Teacher George Kalewis slams his hands on the table, and a little orange robot car nudges forward. We are in Athens, and a group of young people has just coded the robot’s sensors to react to sounds.
“Good work! Next, we’re going to code the robot car to detect a black line and to follow it. Does anyone need help?” Kalewis asks, and Michalis Vamvakaris, serving as assistant teacher for the day, circles around helping students.
In about fifteen minutes, everyone is done, and Kalewis moves to the driveways spread out on another table.
“Wow!” marvels Sofia, 17, when her car starts moving on command and obediently winds along the black driveway, all by itself.
Sofia is one of 40 young people taking part in the Code+Create workshops organised by Finn Church Aid in Athens from May to June. In addition to robotics, the workshops held once a week have focused on learning skills such as the basics of coding, image editing and 3D printing. Half of the participants are of Greek origin, while the other half have a refugee background.
“I already knew some of the basics of (programming language) Python, but here I’ve had the chance to learn much more in-depth. I think it’s wonderful that the group includes people with all sorts of backgrounds, because it’s good to get to know new people,” says Sofia.
Said, 18, agrees that it has been nice to make new friends. He arrived in Greece with his parents and six siblings a year ago from Afghanistan, where the life of the family had become too dangerous. They meant to continue to Germany where they had relatives, but their journey was cut short and they remained in Greece, where the family now awaits an asylum decision. At first, Said did not know anyone in Athens.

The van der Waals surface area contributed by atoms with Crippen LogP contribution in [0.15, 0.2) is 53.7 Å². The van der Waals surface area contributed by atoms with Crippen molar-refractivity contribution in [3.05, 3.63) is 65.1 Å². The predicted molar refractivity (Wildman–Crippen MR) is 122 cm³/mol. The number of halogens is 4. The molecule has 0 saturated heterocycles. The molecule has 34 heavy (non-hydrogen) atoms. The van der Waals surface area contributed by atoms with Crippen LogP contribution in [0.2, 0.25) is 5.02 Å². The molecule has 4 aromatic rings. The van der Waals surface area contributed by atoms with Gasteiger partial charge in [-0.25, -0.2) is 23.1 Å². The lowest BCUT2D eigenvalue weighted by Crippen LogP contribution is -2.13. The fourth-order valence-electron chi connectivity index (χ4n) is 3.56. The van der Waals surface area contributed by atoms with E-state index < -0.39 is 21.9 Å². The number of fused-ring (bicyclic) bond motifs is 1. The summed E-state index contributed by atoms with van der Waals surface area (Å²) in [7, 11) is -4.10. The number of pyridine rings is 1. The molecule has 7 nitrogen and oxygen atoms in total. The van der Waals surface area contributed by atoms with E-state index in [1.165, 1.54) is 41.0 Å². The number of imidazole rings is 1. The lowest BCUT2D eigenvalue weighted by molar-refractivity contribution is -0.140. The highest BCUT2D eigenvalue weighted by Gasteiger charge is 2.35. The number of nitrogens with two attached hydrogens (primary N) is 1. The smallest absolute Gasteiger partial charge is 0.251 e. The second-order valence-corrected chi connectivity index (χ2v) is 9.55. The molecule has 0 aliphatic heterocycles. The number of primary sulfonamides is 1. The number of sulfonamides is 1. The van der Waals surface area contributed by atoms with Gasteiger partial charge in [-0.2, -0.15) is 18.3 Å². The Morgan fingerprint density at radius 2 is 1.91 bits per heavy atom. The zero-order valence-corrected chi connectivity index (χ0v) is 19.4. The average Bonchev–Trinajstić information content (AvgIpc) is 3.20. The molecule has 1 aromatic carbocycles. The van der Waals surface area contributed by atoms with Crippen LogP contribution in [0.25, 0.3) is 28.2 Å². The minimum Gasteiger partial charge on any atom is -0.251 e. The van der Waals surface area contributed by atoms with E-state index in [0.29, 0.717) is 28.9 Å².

“It’s been hard getting to know Greek people, since not everyone speaks English. I’ve now started a Greek course at the summer university. When I heard of this programme, of course I wanted to join in. I enjoy studying very much.”
“Said, come here!” calls Michalis, 14, who lives outside Athens.
“It’s been great to get to speak English. At first I was shy, and my English wasn’t very good, but now it’s going well. It’s a good idea to include people from different backgrounds in the group. It helps us all to learn about new cultures,” says Michalis.
Language posed the first challenge for the teacher as well, as the IT terminology, complicated enough as it is, was not familiar to everyone. At first, the group learned to make use of online translation programs, but after that, the students have been unstoppable.
“The most rewarding part has been seeing how eager the young people are to learn. As the course progresses, they’ve become much more confident,” says Kalewis.
As his day job, he teaches robotics at a Greek university. Initially, he was a little nervous about teaching young people from different backgrounds, but he soon learned that he needn’t have worried. The young people got to know each other, and according to Kalewis, they are now like one big family.
“The youngsters from Greece now find it easier to understand those from different circumstances. They are all young, but they come from different countries. The most important thing I can teach them is not robotics; it’s ethics.”
The break over, Kalewis calls the group together again. Sofia, Said and Michalis get seated next to each other.
“Pay attention. We are now going to teach the robots to communicate with each other. We’ll turn some of the robots into receivers and others into transmitters,” Kalewis introduces the task.
The group follows closely. They all know much more about receiving messages from others than they did when the workshops started a month ago.
Text: Noora Jussila
Translated by: Leena Vuolteenaho
This article was originally published at https://www.kirkonulkomaanapu.fi